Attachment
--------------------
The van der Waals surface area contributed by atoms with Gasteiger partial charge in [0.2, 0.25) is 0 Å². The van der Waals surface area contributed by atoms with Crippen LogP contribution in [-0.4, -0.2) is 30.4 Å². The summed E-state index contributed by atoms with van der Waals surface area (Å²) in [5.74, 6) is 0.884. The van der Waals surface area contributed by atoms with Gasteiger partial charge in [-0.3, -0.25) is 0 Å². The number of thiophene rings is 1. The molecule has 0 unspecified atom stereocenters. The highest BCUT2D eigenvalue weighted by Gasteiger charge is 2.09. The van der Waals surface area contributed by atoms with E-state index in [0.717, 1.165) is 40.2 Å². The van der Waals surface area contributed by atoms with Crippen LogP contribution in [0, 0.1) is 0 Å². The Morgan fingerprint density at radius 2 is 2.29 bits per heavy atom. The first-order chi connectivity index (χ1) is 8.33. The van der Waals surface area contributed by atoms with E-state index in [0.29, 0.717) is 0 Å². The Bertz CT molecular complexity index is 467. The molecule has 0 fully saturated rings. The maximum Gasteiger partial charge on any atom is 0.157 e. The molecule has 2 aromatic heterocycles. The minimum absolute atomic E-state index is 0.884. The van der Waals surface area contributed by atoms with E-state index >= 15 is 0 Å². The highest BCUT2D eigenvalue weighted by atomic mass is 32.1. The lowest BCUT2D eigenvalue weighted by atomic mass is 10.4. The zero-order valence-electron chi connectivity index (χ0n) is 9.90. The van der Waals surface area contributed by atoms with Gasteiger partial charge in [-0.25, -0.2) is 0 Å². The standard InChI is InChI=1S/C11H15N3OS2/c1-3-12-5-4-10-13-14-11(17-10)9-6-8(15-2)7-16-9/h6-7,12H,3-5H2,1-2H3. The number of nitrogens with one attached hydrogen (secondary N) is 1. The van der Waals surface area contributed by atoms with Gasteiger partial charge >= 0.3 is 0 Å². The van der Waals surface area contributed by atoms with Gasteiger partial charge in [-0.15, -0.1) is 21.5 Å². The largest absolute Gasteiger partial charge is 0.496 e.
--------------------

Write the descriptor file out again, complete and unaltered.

The van der Waals surface area contributed by atoms with Gasteiger partial charge in [0.2, 0.25) is 0 Å². The van der Waals surface area contributed by atoms with Crippen LogP contribution in [-0.4, -0.2) is 30.4 Å². The summed E-state index contributed by atoms with van der Waals surface area (Å²) in [5.74, 6) is 0.884. The van der Waals surface area contributed by atoms with Gasteiger partial charge in [-0.3, -0.25) is 0 Å². The number of thiophene rings is 1. The molecule has 0 unspecified atom stereocenters. The highest BCUT2D eigenvalue weighted by Gasteiger charge is 2.09. The van der Waals surface area contributed by atoms with E-state index in [0.717, 1.165) is 40.2 Å². The van der Waals surface area contributed by atoms with Crippen LogP contribution in [0, 0.1) is 0 Å². The Morgan fingerprint density at radius 2 is 2.29 bits per heavy atom. The first-order chi connectivity index (χ1) is 8.33. The van der Waals surface area contributed by atoms with E-state index in [0.29, 0.717) is 0 Å². The Bertz CT molecular complexity index is 467. The molecule has 0 fully saturated rings. The maximum Gasteiger partial charge on any atom is 0.157 e. The molecule has 2 aromatic heterocycles. The minimum absolute atomic E-state index is 0.884. The van der Waals surface area contributed by atoms with E-state index >= 15 is 0 Å². The highest BCUT2D eigenvalue weighted by atomic mass is 32.1. The lowest BCUT2D eigenvalue weighted by atomic mass is 10.4. The zero-order valence-electron chi connectivity index (χ0n) is 9.90. The van der Waals surface area contributed by atoms with Gasteiger partial charge in [-0.25, -0.2) is 0 Å². The standard InChI is InChI=1S/C11H15N3OS2/c1-3-12-5-4-10-13-14-11(17-10)9-6-8(15-2)7-16-9/h6-7,12H,3-5H2,1-2H3. The number of nitrogens with one attached hydrogen (secondary N) is 1. The van der Waals surface area contributed by atoms with Gasteiger partial charge >= 0.3 is 0 Å². The van der Waals surface area contributed by atoms with Gasteiger partial charge in [-0.15, -0.1) is 21.5 Å². The largest absolute Gasteiger partial charge is 0.496 e.